I thought I was pregnant. At forty-seven years old, I’ve had eight children: six living children, and two already having gone before me. But that night, my husband bravely walked into our house with the all-too-familiar drugstore sack scrunched up in his hands, within which a pregnancy test kit was neatly nestled.
Another child? What would this mean? Can I have another child? What will come of the children whom I already care for, who crave my love and attention more than I can possibly give on most days? What will my family think? What do I think?
The typical messages crossed my mind like buffalo crossing the plain: “I am too old. This will hurt my career. This will take away from my family. I cannot do this. I cannot.”
My four-year-old came bounding into my lap. He was dressed like Superman. This was the child whom I had been sure I “could not” have. During my pregnancy with him, those messages became my constant companions. Like St. Augustine’s “lovers of old” about which he writes in the Confessions – the voices whispering negative thoughts in his ear – I too had pesky companions. The phrases, “I cannot do this,” “I am too old,” “What will become of my career?” and “My poor other children” were unwelcome friends who attended me each day.
“I love you, Mom. You are the sweetest mom EVER.” I hugged my four-year-old. He flung his skinny arms around my neck and kissed my cheek. I kissed his cheek. He laughed and said, “A lipstick mark!” Then he became pensive and said: “I will never leave you. I will be with you forever. Let’s spend heaven together, okay, Mom?”
My mind turned to Gloria Steinem, whose new book was just released. Gloria is a friend of my mother’s, hence a figure who had been influential to me throughout my childhood. I recently read a review of Gloria’s new book, which fiercely opposes motherhood as holding women back. When asked why a woman has not been elected president, she claims that voters tend not to elect women candidates because people resist women as leaders if the last time they knew a woman in authority was when they were eight. Is she right? Should women do all they can to flood Wall Street and Capitol Hill? Does giving most of my adult life to having children contribute to the stunting of women’s advancement in the West?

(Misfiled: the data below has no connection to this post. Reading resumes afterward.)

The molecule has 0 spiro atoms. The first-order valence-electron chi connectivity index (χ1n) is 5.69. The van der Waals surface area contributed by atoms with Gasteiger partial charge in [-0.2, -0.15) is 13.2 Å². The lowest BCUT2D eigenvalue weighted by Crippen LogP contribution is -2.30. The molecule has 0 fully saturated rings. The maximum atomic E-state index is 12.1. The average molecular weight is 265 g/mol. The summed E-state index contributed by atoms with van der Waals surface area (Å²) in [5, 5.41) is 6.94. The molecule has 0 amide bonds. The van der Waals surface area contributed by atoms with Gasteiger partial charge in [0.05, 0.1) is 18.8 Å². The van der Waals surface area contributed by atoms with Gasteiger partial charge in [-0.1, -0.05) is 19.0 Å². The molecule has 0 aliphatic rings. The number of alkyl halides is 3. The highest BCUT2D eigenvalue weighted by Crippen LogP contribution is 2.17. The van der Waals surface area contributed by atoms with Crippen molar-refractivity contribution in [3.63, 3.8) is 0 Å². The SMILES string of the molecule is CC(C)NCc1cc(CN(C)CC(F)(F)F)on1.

My attention swerved again toward the pregnancy test I would take first thing in the morning. Then to my tow-headed sweetheart. Then to how full and satisfied and settled deep down in my bones I am. What is that feeling? It is the feeling of having chosen motherhood, which for any earnest woman, is a life of love. St. John of the Cross writes: “In the eve of life, we will be judged on love.” Motherhood often involves exhaustion, sacrifice, failures, deviant children, miscarriages, special needs, broken bones, and broken hearts. But it also involves joy and laughter, and contributes to a meaningful life. To give one’s life to motherhood is to give oneself to love. And that is to fulfill our very purpose, the design of our hearts, the pattern of our being. So it is fulfilling. St. John Paul II calls it the Law of the Gift. Human beings will not be happy unless they make their lives a gift. That is the very essence of motherhood – making a gift of ourselves for others.
Recalling my possible pregnancy and not being willing to resent it, I thought: “The women’s movement is incomplete. It has not yet embraced motherhood. Women will not be the fullness of who they are if they cannot own motherhood as an important part of their identity. The female president that Gloria would like to see in office will not be giving the whole gift she can give to the country and the world if her presidency is in spite of motherhood. She will be giving the whole contribution she has to make if she can do it through the charism of motherhood, whether she is a biological mother or not. The women’s movement should not promote women despite motherhood. It will only come into its maturity when it embraces our powerful vocation.”
That night, I was nervous about the outcome of the test. I also reminded myself: there is no contribution to the world greater than a human life. There is no pursuit more worthwhile than building the kingdom of saints on earth, and one day, in heaven. “The future of humanity passes by way of the family,” as St. John Paul II says. Presidencies will come and go, countries, laws, and constitutions will come and go. Human life endures for eternity. Motherhood has eternal significance.
Epilogue: The test was negative, and truthfully, I was relieved.